Wearing a black pinstriped suit and one of three Super Bowl rings won by his team, Davis took the witness stand for the first time in his $1 billion lawsuit against the NFL.
"I wanted to be here, in Los Angeles. I wanted the Raiders to be here," Davis testified as the trial entered its fifth week in Los Angeles County Superior Court.
In the lawsuit, Davis insists that the right to the Los Angeles football market still belongs to him. He says the NFL forced him out of town by pushing for a second team to play at the new stadium proposed at Hollywood Park in suburban Inglewood.
If the NFL wants Los Angeles back, he says, it will have to pay him more than $1 billion for the privilege and for the revenue he says he lost.
The NFL denies any wrongdoing and says Davis never made a serious commitment to building a stadium at Hollywood Park.
Instead, the league claims Davis used the Hollywood Park negotiations to get a better deal from Oakland, where he accepted a package that provided $63 million in upfront payments, loans and other benefits.
During Monday's proceedings, Raiders attorney Joe Alioto introduced an NFL document dated July 21, 1995 -- a month after the Raiders announced their return to Oakland.
The Raiders had made "substantial efforts over an extended period of time to secure a first-class venue for their games in Los Angeles," according to a memo from NFL commissioner Paul Tagliabue to league owners.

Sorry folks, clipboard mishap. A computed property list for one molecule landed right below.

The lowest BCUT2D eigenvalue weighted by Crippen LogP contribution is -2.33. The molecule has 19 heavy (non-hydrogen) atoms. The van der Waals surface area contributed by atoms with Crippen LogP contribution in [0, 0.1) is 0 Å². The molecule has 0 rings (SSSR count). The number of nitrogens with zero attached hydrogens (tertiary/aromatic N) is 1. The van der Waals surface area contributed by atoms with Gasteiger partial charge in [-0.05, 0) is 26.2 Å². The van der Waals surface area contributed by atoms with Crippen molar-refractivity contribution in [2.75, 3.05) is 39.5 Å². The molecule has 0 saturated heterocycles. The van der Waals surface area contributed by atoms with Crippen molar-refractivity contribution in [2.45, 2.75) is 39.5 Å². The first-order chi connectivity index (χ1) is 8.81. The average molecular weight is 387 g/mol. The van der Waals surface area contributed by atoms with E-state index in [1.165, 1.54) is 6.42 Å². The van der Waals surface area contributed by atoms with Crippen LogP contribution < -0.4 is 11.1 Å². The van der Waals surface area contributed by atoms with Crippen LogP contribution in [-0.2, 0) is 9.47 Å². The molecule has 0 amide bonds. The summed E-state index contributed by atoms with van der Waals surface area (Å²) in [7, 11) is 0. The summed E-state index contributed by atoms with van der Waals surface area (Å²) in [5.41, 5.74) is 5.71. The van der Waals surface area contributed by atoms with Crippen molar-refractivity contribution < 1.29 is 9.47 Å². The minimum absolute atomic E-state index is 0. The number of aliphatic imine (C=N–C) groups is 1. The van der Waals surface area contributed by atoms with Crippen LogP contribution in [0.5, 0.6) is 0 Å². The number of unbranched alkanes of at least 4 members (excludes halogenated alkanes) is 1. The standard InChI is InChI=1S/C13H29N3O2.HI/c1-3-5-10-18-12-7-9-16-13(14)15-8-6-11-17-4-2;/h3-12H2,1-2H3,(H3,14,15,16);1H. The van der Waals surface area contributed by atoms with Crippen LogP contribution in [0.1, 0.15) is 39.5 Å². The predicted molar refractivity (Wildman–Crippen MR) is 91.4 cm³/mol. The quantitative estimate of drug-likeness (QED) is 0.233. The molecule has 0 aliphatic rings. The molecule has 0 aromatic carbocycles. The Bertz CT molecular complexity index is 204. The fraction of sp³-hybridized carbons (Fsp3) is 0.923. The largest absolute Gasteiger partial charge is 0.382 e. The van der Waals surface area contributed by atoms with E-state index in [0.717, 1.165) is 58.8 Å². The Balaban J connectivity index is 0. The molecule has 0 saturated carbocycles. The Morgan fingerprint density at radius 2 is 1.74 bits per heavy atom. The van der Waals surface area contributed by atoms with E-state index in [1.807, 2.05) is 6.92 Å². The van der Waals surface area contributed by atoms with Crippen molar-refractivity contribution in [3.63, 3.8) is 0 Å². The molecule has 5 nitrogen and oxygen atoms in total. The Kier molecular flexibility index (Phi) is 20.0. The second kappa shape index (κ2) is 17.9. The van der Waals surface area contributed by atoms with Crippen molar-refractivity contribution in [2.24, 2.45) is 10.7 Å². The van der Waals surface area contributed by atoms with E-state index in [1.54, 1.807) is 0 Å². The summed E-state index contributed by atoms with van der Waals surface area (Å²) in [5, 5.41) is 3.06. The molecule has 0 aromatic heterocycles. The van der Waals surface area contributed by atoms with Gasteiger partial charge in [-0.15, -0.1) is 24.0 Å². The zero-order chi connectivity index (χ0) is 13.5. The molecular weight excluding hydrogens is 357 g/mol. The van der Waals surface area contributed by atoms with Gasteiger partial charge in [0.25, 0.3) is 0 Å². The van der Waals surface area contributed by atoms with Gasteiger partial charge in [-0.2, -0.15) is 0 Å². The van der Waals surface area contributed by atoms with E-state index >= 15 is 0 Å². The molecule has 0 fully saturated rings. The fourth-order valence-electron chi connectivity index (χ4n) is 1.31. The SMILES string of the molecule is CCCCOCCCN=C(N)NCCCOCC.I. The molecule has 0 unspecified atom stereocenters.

Although Davis said he preferred the Hollywood Park plan, he also testified that he had considered Irvine, Long Beach, San Pedro and Pasadena.as possible sites for his team.
Davis also said that if the Los Angeles Memorial Coliseum had been modernized with luxury suites, he could have been satisfied to keep the Raiders there. The team played at that stadium from 1982 to 1994 after moving south from Oakland.
"I've never been afraid of the Coliseum," Davis said. "(But) you have to have club seats, suites, the ability to get people in these particular areas. That's where most of the money comes from."
Davis is seen by some in sports as a renegade who puts his financial interests ahead of the league. He prevailed over the NFL in 1983 in an antitrust lawsuit that let the Raiders come to Los Angeles in the first place and cleared the way for other teams that want to pick up and move.
One question raised by the case is whether Davis is angling to move the Raiders back to Los Angeles.
Davis declined to comment on that possibility at the start of the trial. But as part of a separate lawsuit against the city of Oakland, he asked a judge to let him out of a lease requiring the team to play at the Oakland Coliseum for 10 more years. That request was denied.